The researchers monitor the EEGs for silent seizures, which affect Alzheimer’s patients. He says it is a complex disease, with random autopsies of people, who died from other causes, showing the first brain changes may start in teenagers. “It can take 60 to 70 years before it becomes an overt disorder.”

Alzheimer’s usually first manifests itself in retirees, with one per cent of people over 65 years old affected. The incidence doubles for each five-year increase in age above that. ‘‘There are so many processes going on that what we understand is only the tip of the iceberg.”

Sufferers progressively lose their memories and have increasing difficulty with thinking, emotional control and behaviour. Eventually, they may not recognise their spouses, children or closest friends, causing enormous distress to themselves and their families. The destructive process has been well documented through the lives of public figures such as former US president Ronald Reagan and in Australia, Hazel Hawke. It is, ultimately, fatal.

The mystery of Alzheimer’s

Ittner says in 99 per cent of cases, the genetic causes of Alzheimer’s are unknown. Inherited genetic faults or familial links to the disease are responsible for less than one per cent of cases. The symptoms of Alzheimer’s are triggered by deposits of two proteins: amyloid beta and abnormal tau. First amyloid beta is deposited as plaque between nerve cells in the brains, stopping messages being relayed. Then abnormal tau blocks up the inside of brain cells.

Scientists at overseas institutions have developed and tested vaccines that target amyloid beta. However, trials of the anti-amyloid vaccines on people were stopped after some patients died from encephalitis, an inflammation of the brain tissues. By contrast, the vaccine developed by Ittner’s team focuses on damaged or abnormal tau. Like scaffolding around a building, normal, healthy tau is essential for maintaining the structure of brain cells. Without it, the neurons would disintegrate and collapse in a jelly-like mass.

However, when part of the tau protein becomes abnormal it creates tangles inside the brain cells. The tangles block up the inside of individual neurons. As neurons are destroyed, the brain atrophies and sections of it die.

Ittner explains there is a delicate balance in creating an effective, safe Alzheimer’s vaccine. In this case, it is critical that the vaccine targets only damaged tau. If the vaccine attacks healthy tau, all the neurons could disintegrate and the brain turn to mush, which would be lethal for anyone vaccinated. “We don’t want to go the same way as the amyloid beta therapy which went awry.”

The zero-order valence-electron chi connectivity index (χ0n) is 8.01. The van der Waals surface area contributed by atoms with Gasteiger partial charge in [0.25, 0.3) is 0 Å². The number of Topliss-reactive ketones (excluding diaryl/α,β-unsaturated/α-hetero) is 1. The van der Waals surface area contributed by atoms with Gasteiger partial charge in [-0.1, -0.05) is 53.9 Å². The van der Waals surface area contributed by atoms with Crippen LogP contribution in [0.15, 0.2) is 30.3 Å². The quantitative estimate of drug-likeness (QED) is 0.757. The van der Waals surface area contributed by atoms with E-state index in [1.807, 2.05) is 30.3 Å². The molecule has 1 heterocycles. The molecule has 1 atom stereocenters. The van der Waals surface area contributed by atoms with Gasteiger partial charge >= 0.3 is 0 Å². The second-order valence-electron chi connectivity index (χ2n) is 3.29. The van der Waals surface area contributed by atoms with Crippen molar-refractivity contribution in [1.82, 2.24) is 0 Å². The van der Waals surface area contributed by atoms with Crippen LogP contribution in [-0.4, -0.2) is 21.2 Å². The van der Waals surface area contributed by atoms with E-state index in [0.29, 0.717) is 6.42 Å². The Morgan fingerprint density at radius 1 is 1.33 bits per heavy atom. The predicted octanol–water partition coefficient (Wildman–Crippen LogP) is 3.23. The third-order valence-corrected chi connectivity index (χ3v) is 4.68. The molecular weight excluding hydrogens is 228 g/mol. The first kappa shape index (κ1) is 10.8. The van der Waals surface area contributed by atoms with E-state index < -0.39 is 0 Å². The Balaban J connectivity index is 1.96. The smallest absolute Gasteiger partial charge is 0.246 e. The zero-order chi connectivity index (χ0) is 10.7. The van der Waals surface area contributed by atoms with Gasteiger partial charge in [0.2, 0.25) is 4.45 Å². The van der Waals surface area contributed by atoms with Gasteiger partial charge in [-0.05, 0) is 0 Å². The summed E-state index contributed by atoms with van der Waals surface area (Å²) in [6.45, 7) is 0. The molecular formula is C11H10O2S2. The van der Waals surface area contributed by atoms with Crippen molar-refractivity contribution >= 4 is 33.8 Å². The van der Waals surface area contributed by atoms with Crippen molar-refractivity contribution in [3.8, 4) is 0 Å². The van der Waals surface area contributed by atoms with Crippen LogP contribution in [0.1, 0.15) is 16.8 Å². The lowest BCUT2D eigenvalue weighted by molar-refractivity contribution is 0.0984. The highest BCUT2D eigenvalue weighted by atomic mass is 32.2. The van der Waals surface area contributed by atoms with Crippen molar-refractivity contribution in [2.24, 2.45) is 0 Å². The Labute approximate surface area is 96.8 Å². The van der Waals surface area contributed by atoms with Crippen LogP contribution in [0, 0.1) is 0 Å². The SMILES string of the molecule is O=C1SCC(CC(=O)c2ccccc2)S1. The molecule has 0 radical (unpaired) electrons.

Three teams of scientists elsewhere have tested prototype tau vaccines on young mice, with little effect. Instead, Ittner’s team vaccinated “older mice”, aged between four and 18 months old, that already showed symptoms of Alzheimer’s. The test mice were injected with “pathologically changed” tau protein. They had a “massive reaction” to this, developing antibodies which attacked the abnormal tau. The vaccinated mice recovered their health, while the untreated mice continued to deteriorate and died.

Now a second trial of a “passive form” of the vaccine is showing even more promising results. Ittner says not only is the disease being halted but there are “indications that the memory of mice treated with the vaccine may be improving”.

“What we are currently doing is modifying the treatment so it can go straight into humans.” He says it will probably be at least five years before the vaccine can be tested in humans, and many years more before it becomes a therapy.

While some people have volunteered to serve as guinea pigs for a trial of the vaccine, Ittner says: “Obviously, I have to reject that. I try to refer them to my colleagues like Sharon Naismith so they can get the best treatment available. There is still a huge gap between basic research and getting treatment to the bedside.”